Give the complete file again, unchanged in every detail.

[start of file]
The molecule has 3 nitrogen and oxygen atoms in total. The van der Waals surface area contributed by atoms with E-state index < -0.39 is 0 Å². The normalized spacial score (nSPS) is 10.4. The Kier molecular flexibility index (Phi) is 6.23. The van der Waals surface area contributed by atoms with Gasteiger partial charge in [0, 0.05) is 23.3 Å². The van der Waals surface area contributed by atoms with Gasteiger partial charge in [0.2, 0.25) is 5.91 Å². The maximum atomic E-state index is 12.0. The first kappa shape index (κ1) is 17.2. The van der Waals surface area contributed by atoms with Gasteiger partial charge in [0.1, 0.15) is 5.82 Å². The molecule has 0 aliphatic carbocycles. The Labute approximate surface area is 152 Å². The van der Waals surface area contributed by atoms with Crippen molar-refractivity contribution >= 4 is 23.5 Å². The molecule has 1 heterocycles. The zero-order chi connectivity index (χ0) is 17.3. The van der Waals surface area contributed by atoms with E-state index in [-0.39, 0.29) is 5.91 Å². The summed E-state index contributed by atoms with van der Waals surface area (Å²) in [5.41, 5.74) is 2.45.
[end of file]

The molecule has 3 nitrogen and oxygen atoms in total. The van der Waals surface area contributed by atoms with E-state index < -0.39 is 0 Å². The normalized spacial score (nSPS) is 10.4. The Kier molecular flexibility index (Phi) is 6.23. The van der Waals surface area contributed by atoms with Gasteiger partial charge in [0, 0.05) is 23.3 Å². The van der Waals surface area contributed by atoms with Gasteiger partial charge in [0.2, 0.25) is 5.91 Å². The maximum atomic E-state index is 12.0. The first kappa shape index (κ1) is 17.2. The van der Waals surface area contributed by atoms with Gasteiger partial charge in [0.1, 0.15) is 5.82 Å². The molecule has 0 aliphatic carbocycles. The Labute approximate surface area is 152 Å². The van der Waals surface area contributed by atoms with Crippen molar-refractivity contribution >= 4 is 23.5 Å². The molecule has 1 heterocycles. The zero-order chi connectivity index (χ0) is 17.3. The van der Waals surface area contributed by atoms with E-state index in [-0.39, 0.29) is 5.91 Å². The summed E-state index contributed by atoms with van der Waals surface area (Å²) in [5.41, 5.74) is 2.45.